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Ore Geology, Fluid Inclusion Microthermometry and H-O-S Isotopes of the Liyuan Gold Deposit, Central Taihang Mountains, North China Craton

1
School of Earth Sciences and Resources, China University of Geosciences Beijing, 29 Xueyuan Road, Beijing 100083, China
2
Beijing Institute of Geology for Mineral Resources, Beijing 100012, China
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Development and Research Center, China Geological Survey, Beijing 100037, China
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Key Laboratory of Mineral Resources in Western China (Gansu Province), School of Earth Sciences, Lanzhou University, Lanzhou 730000, China
5
Geological Exploration Department, Regional Geological Survey Institute of Hebei Province, Langfang 065000, China
*
Authors to whom correspondence should be addressed.
Minerals 2019, 9(10), 606; https://doi.org/10.3390/min9100606
Received: 2 August 2019 / Revised: 23 September 2019 / Accepted: 26 September 2019 / Published: 1 October 2019
(This article belongs to the Section Mineral Deposits)
The Liyuan gold deposit, located in the central Taihang Mountains, North China Craton, forms an important part of the Taihang polymetallogenic belt. The origin of ore-forming fluids and the genesis of this deposit remains controversial. In this paper, fluid inclusions (FIs) microthermometry and H-O-S isotopes analysis are conducted to constrain the origin of ore-forming fluids and genesis. The main findings are as follows: (1) Three hydrothermal metallogenic stages are identified: Quartz–pyrite, quartz–polymetallic sulfide, and quartz–carbonate stages; (2) three types of primary FIs are recognized: CO2-aqueous (type I), pure CO2 (type II), and aqueous FIs (type III); (3) ore-forming fluids are characterized by medium–low temperatures, medium–low salinity, and H2O-CO2-NaCl ± CH4 system; (4) H-O isotopes indicate that the ore-forming fluids mainly have a magmatic origin and late-stage ore fluids mixed with meteoric water; (5) S isotopes further confirm that the sulfides most likely have a deep magma source with variation caused by changes in oxygen fugacity; and (6) fluid immiscibility and water–rock interactions are considered to be the two main mechanisms of gold deposition. Due to the lack of large granite bodies exposed in this ore district, we infer that the fluids of gold deposit and quartz porphyry may have both been exsolved from a concealed granite pluton at deeper locations, and we further propose that Liyuan gold deposit is typical magmatic–hydrothermal gold deposits. View Full-Text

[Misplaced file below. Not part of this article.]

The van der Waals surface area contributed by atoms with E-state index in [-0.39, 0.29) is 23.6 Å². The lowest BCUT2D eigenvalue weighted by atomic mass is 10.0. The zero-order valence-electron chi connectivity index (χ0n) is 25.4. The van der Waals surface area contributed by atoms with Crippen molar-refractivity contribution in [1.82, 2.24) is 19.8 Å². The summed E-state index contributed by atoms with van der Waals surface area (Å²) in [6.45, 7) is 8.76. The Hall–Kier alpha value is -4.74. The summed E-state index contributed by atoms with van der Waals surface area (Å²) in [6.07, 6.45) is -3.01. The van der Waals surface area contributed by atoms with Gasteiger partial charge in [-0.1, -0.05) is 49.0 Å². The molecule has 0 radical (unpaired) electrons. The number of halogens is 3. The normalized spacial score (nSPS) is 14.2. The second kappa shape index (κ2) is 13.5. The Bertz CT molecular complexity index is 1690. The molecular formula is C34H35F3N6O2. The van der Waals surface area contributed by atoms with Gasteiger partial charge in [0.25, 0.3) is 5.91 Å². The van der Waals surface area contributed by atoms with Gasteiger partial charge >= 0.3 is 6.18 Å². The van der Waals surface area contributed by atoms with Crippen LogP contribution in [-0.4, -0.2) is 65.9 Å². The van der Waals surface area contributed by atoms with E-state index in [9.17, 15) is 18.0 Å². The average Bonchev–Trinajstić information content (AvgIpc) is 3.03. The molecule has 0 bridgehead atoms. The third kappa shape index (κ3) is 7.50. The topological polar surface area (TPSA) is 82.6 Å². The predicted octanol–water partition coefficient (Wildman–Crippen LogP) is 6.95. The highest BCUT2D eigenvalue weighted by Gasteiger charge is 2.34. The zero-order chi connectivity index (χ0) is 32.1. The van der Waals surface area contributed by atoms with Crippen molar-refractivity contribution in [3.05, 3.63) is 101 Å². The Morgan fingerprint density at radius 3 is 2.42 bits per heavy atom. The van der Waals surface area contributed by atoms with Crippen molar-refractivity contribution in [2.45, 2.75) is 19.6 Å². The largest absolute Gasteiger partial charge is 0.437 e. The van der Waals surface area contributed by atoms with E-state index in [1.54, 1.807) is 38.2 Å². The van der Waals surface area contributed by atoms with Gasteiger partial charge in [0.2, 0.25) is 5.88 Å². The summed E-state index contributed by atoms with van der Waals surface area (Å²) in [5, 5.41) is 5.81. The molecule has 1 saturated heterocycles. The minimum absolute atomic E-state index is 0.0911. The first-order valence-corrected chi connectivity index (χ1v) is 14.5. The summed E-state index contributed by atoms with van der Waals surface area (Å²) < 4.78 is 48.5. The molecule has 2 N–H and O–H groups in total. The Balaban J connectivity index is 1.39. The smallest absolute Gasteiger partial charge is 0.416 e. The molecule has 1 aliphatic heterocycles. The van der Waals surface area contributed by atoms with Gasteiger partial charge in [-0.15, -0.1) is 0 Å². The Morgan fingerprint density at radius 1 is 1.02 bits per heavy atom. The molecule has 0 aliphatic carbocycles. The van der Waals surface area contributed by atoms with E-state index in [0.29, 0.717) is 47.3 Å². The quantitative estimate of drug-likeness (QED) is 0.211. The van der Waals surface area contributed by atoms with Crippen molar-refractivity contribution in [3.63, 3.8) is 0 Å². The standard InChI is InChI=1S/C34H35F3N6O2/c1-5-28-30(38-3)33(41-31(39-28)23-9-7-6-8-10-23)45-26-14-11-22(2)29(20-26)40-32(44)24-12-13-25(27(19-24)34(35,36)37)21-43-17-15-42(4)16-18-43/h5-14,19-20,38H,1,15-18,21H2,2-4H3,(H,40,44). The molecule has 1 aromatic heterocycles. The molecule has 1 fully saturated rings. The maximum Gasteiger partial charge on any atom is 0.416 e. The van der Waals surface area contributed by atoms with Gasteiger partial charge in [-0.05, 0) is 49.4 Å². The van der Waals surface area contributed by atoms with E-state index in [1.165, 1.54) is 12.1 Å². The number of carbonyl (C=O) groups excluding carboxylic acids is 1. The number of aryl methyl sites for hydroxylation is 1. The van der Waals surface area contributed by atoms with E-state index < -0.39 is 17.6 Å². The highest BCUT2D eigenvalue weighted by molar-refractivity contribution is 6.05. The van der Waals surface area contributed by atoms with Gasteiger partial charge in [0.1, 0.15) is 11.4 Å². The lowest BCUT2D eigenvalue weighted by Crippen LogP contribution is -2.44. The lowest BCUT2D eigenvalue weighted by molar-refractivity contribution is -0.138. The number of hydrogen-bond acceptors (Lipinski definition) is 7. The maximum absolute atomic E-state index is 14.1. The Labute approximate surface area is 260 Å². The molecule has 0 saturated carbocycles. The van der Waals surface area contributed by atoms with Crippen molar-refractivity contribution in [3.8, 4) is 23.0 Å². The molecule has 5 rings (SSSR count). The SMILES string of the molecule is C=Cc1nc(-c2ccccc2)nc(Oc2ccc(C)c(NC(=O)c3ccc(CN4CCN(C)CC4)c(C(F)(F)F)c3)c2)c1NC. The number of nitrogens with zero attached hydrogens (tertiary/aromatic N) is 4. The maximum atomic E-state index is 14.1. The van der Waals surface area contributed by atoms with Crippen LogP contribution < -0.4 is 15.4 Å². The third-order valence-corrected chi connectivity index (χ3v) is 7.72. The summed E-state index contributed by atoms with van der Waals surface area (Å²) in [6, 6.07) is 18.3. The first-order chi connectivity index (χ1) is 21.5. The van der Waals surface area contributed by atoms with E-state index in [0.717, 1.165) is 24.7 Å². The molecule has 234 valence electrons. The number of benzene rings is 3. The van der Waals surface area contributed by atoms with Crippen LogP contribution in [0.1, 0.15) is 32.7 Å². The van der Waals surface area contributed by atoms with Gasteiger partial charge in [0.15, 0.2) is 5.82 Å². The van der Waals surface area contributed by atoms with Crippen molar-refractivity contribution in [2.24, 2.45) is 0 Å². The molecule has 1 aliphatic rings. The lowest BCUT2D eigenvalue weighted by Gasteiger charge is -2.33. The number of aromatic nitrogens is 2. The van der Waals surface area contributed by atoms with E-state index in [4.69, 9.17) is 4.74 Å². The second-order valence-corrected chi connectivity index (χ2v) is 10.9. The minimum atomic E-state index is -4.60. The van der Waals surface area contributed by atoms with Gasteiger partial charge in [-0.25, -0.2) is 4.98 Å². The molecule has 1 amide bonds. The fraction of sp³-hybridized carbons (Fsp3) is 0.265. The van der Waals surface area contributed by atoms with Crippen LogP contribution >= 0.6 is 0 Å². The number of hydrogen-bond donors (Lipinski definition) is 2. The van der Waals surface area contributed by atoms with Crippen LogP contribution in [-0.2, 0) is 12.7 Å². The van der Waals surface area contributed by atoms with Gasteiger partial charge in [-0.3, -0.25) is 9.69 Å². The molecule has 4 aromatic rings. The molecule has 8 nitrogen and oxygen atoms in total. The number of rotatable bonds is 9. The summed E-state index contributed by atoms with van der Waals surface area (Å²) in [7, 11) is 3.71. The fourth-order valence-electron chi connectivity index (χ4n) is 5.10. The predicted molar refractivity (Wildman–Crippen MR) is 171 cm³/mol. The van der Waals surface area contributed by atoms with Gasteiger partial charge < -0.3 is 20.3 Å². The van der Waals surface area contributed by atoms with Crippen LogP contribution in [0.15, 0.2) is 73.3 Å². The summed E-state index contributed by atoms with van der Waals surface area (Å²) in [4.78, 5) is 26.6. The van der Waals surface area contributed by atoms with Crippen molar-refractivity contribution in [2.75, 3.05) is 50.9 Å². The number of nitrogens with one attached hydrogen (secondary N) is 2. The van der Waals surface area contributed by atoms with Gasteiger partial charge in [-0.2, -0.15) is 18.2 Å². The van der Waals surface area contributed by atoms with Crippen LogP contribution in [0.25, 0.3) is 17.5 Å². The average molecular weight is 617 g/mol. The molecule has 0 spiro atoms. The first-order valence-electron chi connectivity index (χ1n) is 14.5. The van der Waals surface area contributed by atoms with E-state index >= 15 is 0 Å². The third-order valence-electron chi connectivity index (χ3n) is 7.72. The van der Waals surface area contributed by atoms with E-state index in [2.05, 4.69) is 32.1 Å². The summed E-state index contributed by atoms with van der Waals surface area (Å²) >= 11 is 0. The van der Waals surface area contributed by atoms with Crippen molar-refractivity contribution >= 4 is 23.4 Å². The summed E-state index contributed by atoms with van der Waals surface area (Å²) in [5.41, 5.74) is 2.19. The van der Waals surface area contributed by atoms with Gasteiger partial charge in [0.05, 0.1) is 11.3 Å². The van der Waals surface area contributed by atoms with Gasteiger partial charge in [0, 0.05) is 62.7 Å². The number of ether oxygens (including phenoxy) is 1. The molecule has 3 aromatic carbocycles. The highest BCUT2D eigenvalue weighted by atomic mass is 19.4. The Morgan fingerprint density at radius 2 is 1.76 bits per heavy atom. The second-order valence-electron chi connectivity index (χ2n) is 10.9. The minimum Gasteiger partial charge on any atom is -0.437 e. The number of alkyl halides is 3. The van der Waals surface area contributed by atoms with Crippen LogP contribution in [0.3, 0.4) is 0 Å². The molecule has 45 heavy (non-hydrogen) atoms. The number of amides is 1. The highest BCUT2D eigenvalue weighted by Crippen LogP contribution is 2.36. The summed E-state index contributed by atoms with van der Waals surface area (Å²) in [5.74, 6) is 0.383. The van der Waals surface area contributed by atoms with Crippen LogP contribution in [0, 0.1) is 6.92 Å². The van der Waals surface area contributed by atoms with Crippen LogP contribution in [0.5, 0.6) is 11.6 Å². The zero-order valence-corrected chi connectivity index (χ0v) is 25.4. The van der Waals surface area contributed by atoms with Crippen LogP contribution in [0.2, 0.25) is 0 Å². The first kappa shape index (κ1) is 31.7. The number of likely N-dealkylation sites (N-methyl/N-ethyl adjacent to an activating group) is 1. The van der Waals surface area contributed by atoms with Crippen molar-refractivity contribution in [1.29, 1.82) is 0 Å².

Keywords: fluid inclusions; H-O-S isotopes; Liyuan gold deposit; central Taihang Mountains; North China Craton fluid inclusions; H-O-S isotopes; Liyuan gold deposit; central Taihang Mountains; North China Craton
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Zhu, X.; Wang, J.; Pang, Z.; Zhen, S.; Yang, F.; Xue, J.; Jia, H.; Shi, G. Ore Geology, Fluid Inclusion Microthermometry and H-O-S Isotopes of the Liyuan Gold Deposit, Central Taihang Mountains, North China Craton. Minerals 2019, 9, 606.

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